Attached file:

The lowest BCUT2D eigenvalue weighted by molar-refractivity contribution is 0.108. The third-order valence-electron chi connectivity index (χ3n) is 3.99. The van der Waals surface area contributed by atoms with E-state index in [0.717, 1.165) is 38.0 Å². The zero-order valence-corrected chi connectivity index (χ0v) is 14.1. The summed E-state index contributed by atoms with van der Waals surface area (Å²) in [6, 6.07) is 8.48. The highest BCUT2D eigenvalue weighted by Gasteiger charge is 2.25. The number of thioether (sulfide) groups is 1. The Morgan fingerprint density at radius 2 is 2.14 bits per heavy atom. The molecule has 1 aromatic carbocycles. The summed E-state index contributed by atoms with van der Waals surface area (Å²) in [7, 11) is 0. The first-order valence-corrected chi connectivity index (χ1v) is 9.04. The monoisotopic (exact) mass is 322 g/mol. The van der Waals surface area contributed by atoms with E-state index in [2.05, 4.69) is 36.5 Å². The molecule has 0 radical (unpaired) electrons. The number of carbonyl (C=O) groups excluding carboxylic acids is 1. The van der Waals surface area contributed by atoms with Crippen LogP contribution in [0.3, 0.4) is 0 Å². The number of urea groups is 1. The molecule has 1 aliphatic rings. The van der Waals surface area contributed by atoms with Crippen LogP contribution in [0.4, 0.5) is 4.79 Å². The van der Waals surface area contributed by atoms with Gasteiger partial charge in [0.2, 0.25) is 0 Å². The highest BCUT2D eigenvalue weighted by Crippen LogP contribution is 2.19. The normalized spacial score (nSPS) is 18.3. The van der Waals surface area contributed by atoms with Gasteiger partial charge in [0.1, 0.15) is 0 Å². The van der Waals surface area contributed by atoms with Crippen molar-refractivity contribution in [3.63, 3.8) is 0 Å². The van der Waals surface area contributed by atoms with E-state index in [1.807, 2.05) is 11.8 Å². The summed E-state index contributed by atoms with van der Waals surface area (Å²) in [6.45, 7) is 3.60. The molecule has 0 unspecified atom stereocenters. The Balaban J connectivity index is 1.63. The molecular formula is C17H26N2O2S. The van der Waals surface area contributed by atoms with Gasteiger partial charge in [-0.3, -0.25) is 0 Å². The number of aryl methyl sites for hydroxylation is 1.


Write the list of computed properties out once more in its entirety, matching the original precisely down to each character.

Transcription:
The lowest BCUT2D eigenvalue weighted by molar-refractivity contribution is 0.108. The third-order valence-electron chi connectivity index (χ3n) is 3.99. The van der Waals surface area contributed by atoms with E-state index in [0.717, 1.165) is 38.0 Å². The zero-order valence-corrected chi connectivity index (χ0v) is 14.1. The summed E-state index contributed by atoms with van der Waals surface area (Å²) in [6, 6.07) is 8.48. The highest BCUT2D eigenvalue weighted by Gasteiger charge is 2.25. The number of thioether (sulfide) groups is 1. The Morgan fingerprint density at radius 2 is 2.14 bits per heavy atom. The molecule has 1 aromatic carbocycles. The summed E-state index contributed by atoms with van der Waals surface area (Å²) in [7, 11) is 0. The first-order valence-corrected chi connectivity index (χ1v) is 9.04. The monoisotopic (exact) mass is 322 g/mol. The van der Waals surface area contributed by atoms with E-state index in [2.05, 4.69) is 36.5 Å². The molecule has 0 radical (unpaired) electrons. The number of carbonyl (C=O) groups excluding carboxylic acids is 1. The van der Waals surface area contributed by atoms with Crippen LogP contribution in [0.3, 0.4) is 0 Å². The number of urea groups is 1. The molecule has 1 aliphatic rings. The van der Waals surface area contributed by atoms with Crippen LogP contribution in [0.4, 0.5) is 4.79 Å². The van der Waals surface area contributed by atoms with Gasteiger partial charge in [0.2, 0.25) is 0 Å². The highest BCUT2D eigenvalue weighted by Crippen LogP contribution is 2.19. The normalized spacial score (nSPS) is 18.3. The van der Waals surface area contributed by atoms with Gasteiger partial charge in [0.1, 0.15) is 0 Å². The van der Waals surface area contributed by atoms with Crippen molar-refractivity contribution in [3.63, 3.8) is 0 Å². The van der Waals surface area contributed by atoms with E-state index in [1.807, 2.05) is 11.8 Å². The summed E-state index contributed by atoms with van der Waals surface area (Å²) in [6.45, 7) is 3.60. The molecule has 0 unspecified atom stereocenters. The Balaban J connectivity index is 1.63. The molecular formula is C17H26N2O2S. The van der Waals surface area contributed by atoms with Gasteiger partial charge in [-0.3, -0.25) is 0 Å². The number of aryl methyl sites for hydroxylation is 1.